Public spaces play a significant role in organizing the life of every community but defining what differentiates them from other spaces within the city is not an easy task. Once these spaces start to settle into the collective memory of the local communities, they become key elements that concentrate the mental image of a city. While this process usually happens with urban spaces, monuments and isolated architectural elements can also become markers for the urban life of an area. So, what happens when dramatic events like fires, war, or even the pandemic alter that image?
Emergency Architecture: The Latest Architecture and News
The war in Ukraine continues, and the number of refugees has risen to 5million, according to the U.N. Renowned for his involvement in humanitarian aid, Shigeru Ban and the Voluntary Architects' Network have been deploying a paper partition system (PPS) for emergency shelters in Ukraine and neighbouring countries, designed to provide some privacy to the Ukrainian refugees. Since early March, PPS has been installed in Poland, Slovakia, France, and Ukraine by Shigeru Ban Architects and VAN, collaborating with local architects and volunteer students.
The concepts of autonomy, collaboration, and participation have gained relevance in architecture and urbanism through collaborative actions involving the community, architects, urban planners, and designers. As the number of climate disasters has significantly increased - doubling in the last 40 years according to a report released in 2016 by CRED (Centre for Research on the Epidemiology of Disasters) - in addition to conflicts and other tragedies, the demand for the rebuilding of houses and infrastructure in affected areas has grown simultaneously. This has called for a major collaborative effort in architectural and urban reconstruction.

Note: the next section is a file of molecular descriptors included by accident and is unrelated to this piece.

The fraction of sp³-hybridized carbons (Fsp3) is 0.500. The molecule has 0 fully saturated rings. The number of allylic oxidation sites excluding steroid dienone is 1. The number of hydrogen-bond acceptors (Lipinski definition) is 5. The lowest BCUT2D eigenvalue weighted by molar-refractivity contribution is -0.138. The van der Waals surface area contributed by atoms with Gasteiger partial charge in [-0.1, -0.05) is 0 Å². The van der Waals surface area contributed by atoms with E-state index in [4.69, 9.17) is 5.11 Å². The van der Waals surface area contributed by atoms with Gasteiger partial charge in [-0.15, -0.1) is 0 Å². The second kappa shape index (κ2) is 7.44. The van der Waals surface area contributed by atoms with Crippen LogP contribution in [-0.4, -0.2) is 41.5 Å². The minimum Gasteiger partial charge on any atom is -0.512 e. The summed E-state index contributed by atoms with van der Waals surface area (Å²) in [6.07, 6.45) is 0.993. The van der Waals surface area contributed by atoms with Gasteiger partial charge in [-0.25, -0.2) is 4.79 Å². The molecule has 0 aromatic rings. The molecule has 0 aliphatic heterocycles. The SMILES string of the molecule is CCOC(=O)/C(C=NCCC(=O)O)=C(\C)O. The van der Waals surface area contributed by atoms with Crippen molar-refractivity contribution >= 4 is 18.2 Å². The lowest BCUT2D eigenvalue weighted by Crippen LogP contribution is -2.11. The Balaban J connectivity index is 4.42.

Emergencies include a variety of contemporary scenarios ranging from natural disasters to extreme poverty or isolation due to social and political conflicts. In all cases, the disruption of normality and the requirement of basic needs for maintaining a decent quality of life become the basis for finding quick and efficient alternatives to respond to this type of urgency.
New York City is the pinnacle hybrid between the vibrant and granular neighborhoods that Jane Jacobs once envisioned and the sweeping urban innovations of Robert Moses. However, its diverse population has experienced hardship over the last twenty years, forcing the city into a recursive wave of self-reflection to reevaluate the urban strategies, design trends, and global transportation methods that it had grown so accustomed to. After the September 11th and Hurricane Sandy tragedies, the delicate balance between promoting a sense of individual culture and the strength in unity that New Yorkers are so often known for served as the lifeblood for revitalization. New York City has consistently handled adversity, by always rethinking, redesigning, and rebuilding this city for a better future.
2014 Pritzker Laureate Shigeru Ban may be as well known for his innovative use of materials as for his compassionate approach to design. For a little over three decades, Ban, the founder of the Voluntary Architects Network, has applied his extensive knowledge of recyclable materials, particularly paper and cardboard, to constructing high-quality, low-cost shelters for victims of disaster across the world —from Rwanda to Haiti, to Turkey, Japan, and more. We've rounded up 10 projects of his humanitarian work, explained by Shigeru Ban Architects themselves.